A design firm called Civil Twilight won Metropolis Magazine’s Next Generation Design Competition for what they are calling a Lunar Resonant Street Light.Â This is a street light, LED of course, that gauges how much light it emits based on how bright the moon is on a particular night.Â A street light that alters the amount of illumination based on moon phases is a very interesting idea – so many questions come to mind:
Are the same amount of lumens present when the moon is in a “full” phase?
Do the lunar resonant lamps try to emulate moon illumination levels?
What is the total reduction in operating costs based on this design?
Comfort and safety are concerns, of course, since we all live in America The Real – and apparently it’s not the amount of illumination that makes you susceptible to being a crime victim, it’s the contrast from very brightly lit areas to poorly lit areas, like the stereotypical “dark alley.”Â The question of comfort is a major issue, especially from person to person.Â Is there a standard?Â From the Metropolis Magazine article:
Since the off-loading days of the 1930s, weâ€™ve become accustomed to the feel of brightly lit streets and parking lots. But ironically, studies have shown no link between outdoor lighting intensity and crime or accident rates. Whatâ€™s more dangerous, Willis says, is the drastic variation in light levels within an urban area. As you drive, for example, from a well-lit major thorÂoughfare to a darkened residential street, your eye does not have time to adjust, and your vision is impaired. Moonlight is much more even, he explains, and that makes it more effective for human vision. By filling in only what light is needed, lunar-resonant streetlights would help restore this evenness and actually improve nighttime visibility. â€œWeâ€™re interested in the question of standards,â€ Willis says. â€œDo you need to be able to read a newspaper in the middle of the night outside, and is that really worth all of these other things weâ€™ve lost?â€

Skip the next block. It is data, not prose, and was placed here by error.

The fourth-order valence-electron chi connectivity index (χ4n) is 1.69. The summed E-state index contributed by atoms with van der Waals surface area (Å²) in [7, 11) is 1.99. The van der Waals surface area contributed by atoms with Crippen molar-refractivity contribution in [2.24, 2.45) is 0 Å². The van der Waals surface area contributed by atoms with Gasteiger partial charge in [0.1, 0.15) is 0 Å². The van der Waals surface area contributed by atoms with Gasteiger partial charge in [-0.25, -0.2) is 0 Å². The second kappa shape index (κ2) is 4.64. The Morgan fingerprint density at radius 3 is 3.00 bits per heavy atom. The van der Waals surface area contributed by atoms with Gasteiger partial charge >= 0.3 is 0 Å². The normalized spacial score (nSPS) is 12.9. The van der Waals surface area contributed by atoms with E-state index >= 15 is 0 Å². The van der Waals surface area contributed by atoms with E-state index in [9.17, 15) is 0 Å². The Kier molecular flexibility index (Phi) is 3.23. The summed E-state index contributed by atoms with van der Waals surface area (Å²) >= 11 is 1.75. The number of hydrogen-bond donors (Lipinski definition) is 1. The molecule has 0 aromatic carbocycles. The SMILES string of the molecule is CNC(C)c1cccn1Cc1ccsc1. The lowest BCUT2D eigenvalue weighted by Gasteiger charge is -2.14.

I certainly love this idea – I am trying to theorize its effectiveness between a large metropolitan area and a rural-esque area, like the difference between downtown Peoria, Illinois vs. downtown Fort Worth, Texas.Â It may sound silly, but I sometimes wonder, when at places like a street carnival or outdoor festival, what it would have looked like if lit by flame torchieres, or lower intensity lighting in general.Â Would having less light improve the enjoyment factor for people?Â HID street lamps are often, for me at least, pretty harsh at night.Â Something considerably more even and less “retinally offensive” – could it work on our enjoyment of the outdoors as well as the enjoyment of a heavier wallet?
One thing is for sure – over the last week or so, the evenings in Denver are filled with the beautiful light of a full moon, and every evening my lighting artist brain stares out the window at the back yard, marveled at how wonderful it is to see so well at night.